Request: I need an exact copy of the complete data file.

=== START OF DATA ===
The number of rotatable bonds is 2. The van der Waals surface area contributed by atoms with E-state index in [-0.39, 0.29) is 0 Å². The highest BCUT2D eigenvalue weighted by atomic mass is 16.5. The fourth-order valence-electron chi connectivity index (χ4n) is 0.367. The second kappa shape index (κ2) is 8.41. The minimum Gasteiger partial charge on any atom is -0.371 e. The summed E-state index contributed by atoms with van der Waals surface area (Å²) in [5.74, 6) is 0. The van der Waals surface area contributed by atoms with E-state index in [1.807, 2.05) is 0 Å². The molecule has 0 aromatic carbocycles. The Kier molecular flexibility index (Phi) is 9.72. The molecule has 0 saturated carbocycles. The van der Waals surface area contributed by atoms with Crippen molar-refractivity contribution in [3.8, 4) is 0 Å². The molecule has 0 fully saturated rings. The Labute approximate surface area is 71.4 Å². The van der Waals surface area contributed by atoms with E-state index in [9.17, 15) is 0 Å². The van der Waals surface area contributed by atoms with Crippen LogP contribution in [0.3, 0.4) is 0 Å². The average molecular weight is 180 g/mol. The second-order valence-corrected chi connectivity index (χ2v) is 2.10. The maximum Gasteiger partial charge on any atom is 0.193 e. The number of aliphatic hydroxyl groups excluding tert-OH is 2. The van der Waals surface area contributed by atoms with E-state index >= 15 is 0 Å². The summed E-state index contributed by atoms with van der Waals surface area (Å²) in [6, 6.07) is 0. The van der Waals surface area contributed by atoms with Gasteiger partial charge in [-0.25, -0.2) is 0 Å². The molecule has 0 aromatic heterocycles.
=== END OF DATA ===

The number of rotatable bonds is 2. The van der Waals surface area contributed by atoms with E-state index in [-0.39, 0.29) is 0 Å². The highest BCUT2D eigenvalue weighted by atomic mass is 16.5. The fourth-order valence-electron chi connectivity index (χ4n) is 0.367. The second kappa shape index (κ2) is 8.41. The minimum Gasteiger partial charge on any atom is -0.371 e. The summed E-state index contributed by atoms with van der Waals surface area (Å²) in [5.74, 6) is 0. The van der Waals surface area contributed by atoms with E-state index in [1.807, 2.05) is 0 Å². The molecule has 0 aromatic carbocycles. The Kier molecular flexibility index (Phi) is 9.72. The molecule has 0 saturated carbocycles. The van der Waals surface area contributed by atoms with Crippen molar-refractivity contribution in [3.8, 4) is 0 Å². The molecule has 0 fully saturated rings. The Labute approximate surface area is 71.4 Å². The van der Waals surface area contributed by atoms with E-state index in [9.17, 15) is 0 Å². The van der Waals surface area contributed by atoms with Crippen LogP contribution in [0.3, 0.4) is 0 Å². The average molecular weight is 180 g/mol. The second-order valence-corrected chi connectivity index (χ2v) is 2.10. The maximum Gasteiger partial charge on any atom is 0.193 e. The number of aliphatic hydroxyl groups excluding tert-OH is 2. The van der Waals surface area contributed by atoms with E-state index >= 15 is 0 Å². The summed E-state index contributed by atoms with van der Waals surface area (Å²) in [6, 6.07) is 0. The van der Waals surface area contributed by atoms with Gasteiger partial charge in [-0.25, -0.2) is 0 Å². The molecule has 0 aromatic heterocycles.